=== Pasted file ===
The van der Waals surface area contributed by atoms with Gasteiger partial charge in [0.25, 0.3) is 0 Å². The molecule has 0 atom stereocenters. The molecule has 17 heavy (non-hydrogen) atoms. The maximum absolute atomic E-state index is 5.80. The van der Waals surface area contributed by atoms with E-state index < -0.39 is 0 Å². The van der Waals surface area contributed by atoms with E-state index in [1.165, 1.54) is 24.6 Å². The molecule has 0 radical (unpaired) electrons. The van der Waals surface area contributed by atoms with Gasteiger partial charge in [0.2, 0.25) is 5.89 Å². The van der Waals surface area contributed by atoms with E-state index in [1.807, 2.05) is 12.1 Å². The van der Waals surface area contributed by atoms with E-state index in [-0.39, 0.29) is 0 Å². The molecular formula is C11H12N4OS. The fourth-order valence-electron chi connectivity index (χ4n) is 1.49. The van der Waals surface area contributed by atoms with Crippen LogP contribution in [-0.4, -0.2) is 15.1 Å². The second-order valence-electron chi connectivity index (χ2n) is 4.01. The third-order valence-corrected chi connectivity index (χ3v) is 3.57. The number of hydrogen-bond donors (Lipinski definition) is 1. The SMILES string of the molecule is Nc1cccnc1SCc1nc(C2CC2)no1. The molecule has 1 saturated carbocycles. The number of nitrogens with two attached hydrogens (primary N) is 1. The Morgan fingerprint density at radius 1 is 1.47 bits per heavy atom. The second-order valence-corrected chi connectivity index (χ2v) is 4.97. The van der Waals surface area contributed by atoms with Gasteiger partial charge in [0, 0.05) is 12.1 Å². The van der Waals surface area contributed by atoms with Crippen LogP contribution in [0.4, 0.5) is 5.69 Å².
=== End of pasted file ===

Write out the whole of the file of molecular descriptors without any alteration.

The van der Waals surface area contributed by atoms with Gasteiger partial charge in [0.25, 0.3) is 0 Å². The molecule has 0 atom stereocenters. The molecule has 17 heavy (non-hydrogen) atoms. The maximum absolute atomic E-state index is 5.80. The van der Waals surface area contributed by atoms with E-state index < -0.39 is 0 Å². The van der Waals surface area contributed by atoms with E-state index in [1.165, 1.54) is 24.6 Å². The molecule has 0 radical (unpaired) electrons. The van der Waals surface area contributed by atoms with Gasteiger partial charge in [0.2, 0.25) is 5.89 Å². The van der Waals surface area contributed by atoms with E-state index in [1.807, 2.05) is 12.1 Å². The van der Waals surface area contributed by atoms with E-state index in [-0.39, 0.29) is 0 Å². The molecular formula is C11H12N4OS. The fourth-order valence-electron chi connectivity index (χ4n) is 1.49. The van der Waals surface area contributed by atoms with Crippen LogP contribution in [-0.4, -0.2) is 15.1 Å². The second-order valence-electron chi connectivity index (χ2n) is 4.01. The third-order valence-corrected chi connectivity index (χ3v) is 3.57. The number of hydrogen-bond donors (Lipinski definition) is 1. The SMILES string of the molecule is Nc1cccnc1SCc1nc(C2CC2)no1. The molecule has 1 saturated carbocycles. The number of nitrogens with two attached hydrogens (primary N) is 1. The Morgan fingerprint density at radius 1 is 1.47 bits per heavy atom. The second-order valence-corrected chi connectivity index (χ2v) is 4.97. The van der Waals surface area contributed by atoms with Gasteiger partial charge in [0, 0.05) is 12.1 Å². The van der Waals surface area contributed by atoms with Crippen LogP contribution in [0.4, 0.5) is 5.69 Å².